The common-law marriage between the Conservatives and the UUP in Northern Ireland – aka 'UCUNF' – has generated a lot of heat in political circles. That heat has been partially created by pro-Tory activists insisting that the new partnership is revolutionary, and partially by opponents of the UUP insisting that the partnership will fall at the first hurdle.
Nationalists, in the main, have been relatively silent on the issue. This may be because they see the realignments within unionism as mere reshufflings of the same pack of cards, or it may be because they quietly expect the intrusion of yet another unionist party to fracture and weaken unionism even more and thus do not wish to discourage it.
There is, however, a strong risk that the nationalist apathy vis-à-vis the Tory insurgency is misplaced, and that the move really will turn out to be a game-changer.
Despite the preference – strong for some and weaker for others – amongst nationalists for the political future of Northern Ireland to be framed in an all-Ireland context, there is undoubtedly a hunger (shared, to be fair, with a section of unionism) for politics to move beyond the zero-sum parochialism of Northern Irish politics. The English Tory party were the first to target this neglected market, but will not be the last – already Fianna Fáil is dipping its toe in the water, and other outsiders may also be eying up the possibilities. So far, though, none has set up as close a partnership as the Tories have done with the UUP.
So the hunger for non-parochial politics is being fed, for the moment, only by the Conservatives. Until other parties belatedly join the trend, the Tory monopoly on 'bigger picture' politics remains.
The apparent belief amongst nationalists that nothing has really changed carries enormous risks. The two nationalist parties are, despite Sinn Féin's participation in the south, essentially 6 County parties, with little wider significance. Neither will hold real power – in a sovereign government – in the near future. Both act as 'Catholic nationalist' parties, defending the very local and specific interests of their voters. While there is little wrong with that, it is more appropriate for district council politics, and limits the development with the two parties of serious political thought on wider issues.
Northern nationalism lacks a vehicle for political participation at a more serious level, and because of this it also lacks politicians and back-room staff who understand 'big picture' politics. Neither of the two nationalist parties will ever have to face issues such as monetary policy, fiscal policy, foreign policy, transport, energy or defence policy. On the economy they will never have any real power, and will simply spend the money that London sends them without having to worry about where it comes from, how it is generated, or what the opportunity costs are. This level of dependence and powerlessness reduces the role of nationalist politicians in Northern Ireland to that of local councillors.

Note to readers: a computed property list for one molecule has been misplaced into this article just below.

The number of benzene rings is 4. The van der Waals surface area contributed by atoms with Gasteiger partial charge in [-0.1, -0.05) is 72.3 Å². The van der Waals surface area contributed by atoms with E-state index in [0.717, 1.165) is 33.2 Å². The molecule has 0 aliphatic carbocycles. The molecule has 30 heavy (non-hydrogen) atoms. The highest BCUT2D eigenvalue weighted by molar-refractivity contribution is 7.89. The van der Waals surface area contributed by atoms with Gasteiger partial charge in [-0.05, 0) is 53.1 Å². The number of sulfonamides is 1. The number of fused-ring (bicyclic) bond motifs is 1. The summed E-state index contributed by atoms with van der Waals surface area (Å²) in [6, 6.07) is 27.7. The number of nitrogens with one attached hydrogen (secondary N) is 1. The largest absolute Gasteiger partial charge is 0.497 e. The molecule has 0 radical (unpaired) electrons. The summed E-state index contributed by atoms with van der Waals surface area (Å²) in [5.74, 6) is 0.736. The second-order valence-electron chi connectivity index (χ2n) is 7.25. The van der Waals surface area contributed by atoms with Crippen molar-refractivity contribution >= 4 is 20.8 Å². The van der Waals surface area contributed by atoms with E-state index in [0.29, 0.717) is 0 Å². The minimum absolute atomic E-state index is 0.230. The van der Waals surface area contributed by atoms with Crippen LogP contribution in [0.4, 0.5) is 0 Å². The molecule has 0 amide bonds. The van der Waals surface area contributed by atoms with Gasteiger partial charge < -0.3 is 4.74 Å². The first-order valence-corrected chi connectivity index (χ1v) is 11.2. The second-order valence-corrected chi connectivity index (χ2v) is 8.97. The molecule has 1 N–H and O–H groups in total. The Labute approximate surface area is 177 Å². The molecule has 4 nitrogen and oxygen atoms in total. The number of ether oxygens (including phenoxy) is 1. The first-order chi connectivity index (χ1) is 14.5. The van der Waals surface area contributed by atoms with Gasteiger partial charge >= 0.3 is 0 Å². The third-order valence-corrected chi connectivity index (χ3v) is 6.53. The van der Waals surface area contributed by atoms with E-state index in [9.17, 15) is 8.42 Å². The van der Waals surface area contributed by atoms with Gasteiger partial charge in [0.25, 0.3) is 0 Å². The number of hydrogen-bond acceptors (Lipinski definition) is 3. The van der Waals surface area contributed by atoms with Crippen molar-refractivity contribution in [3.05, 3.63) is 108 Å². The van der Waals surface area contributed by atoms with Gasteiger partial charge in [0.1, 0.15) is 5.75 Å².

Nationalism needs to recognise the threat that the Tories pose. Not just at policy level, but at the more practical level of political ambition and the yearning to play a part in the bigger world. If the only vehicle for such participation is a unionist vehicle, then nationalism may lose some of its weaker adherents to that vehicle. Already we have seen numerous defections to the Tories – largely from the UUP, the DUP and the Alliance Party – but it is not inconceivable that members of the SDLP may jump ship, simply for the opportunity of wider influence and wider political horizons. For the nationalist project, such defections would pose a genuine threat – although the Northern Irish electorate is on course for a Catholic majority within 20 years, the achievement of a nationalist majority is only possible if the vast majority of those Catholics vote nationalist, or if there is an inflow of Protestants (or others) sufficient to compensate for the Catholic outflow. The current balance amongst young people is around 55-60% Catholic, 40-45% Protestant, so if the Tories succeed in establishing a vehicle that attracts a significant number of Catholic conservatives (and, to be honest, many Catholics are already small-c conservative), then the balance may not tip in nationalism's favour.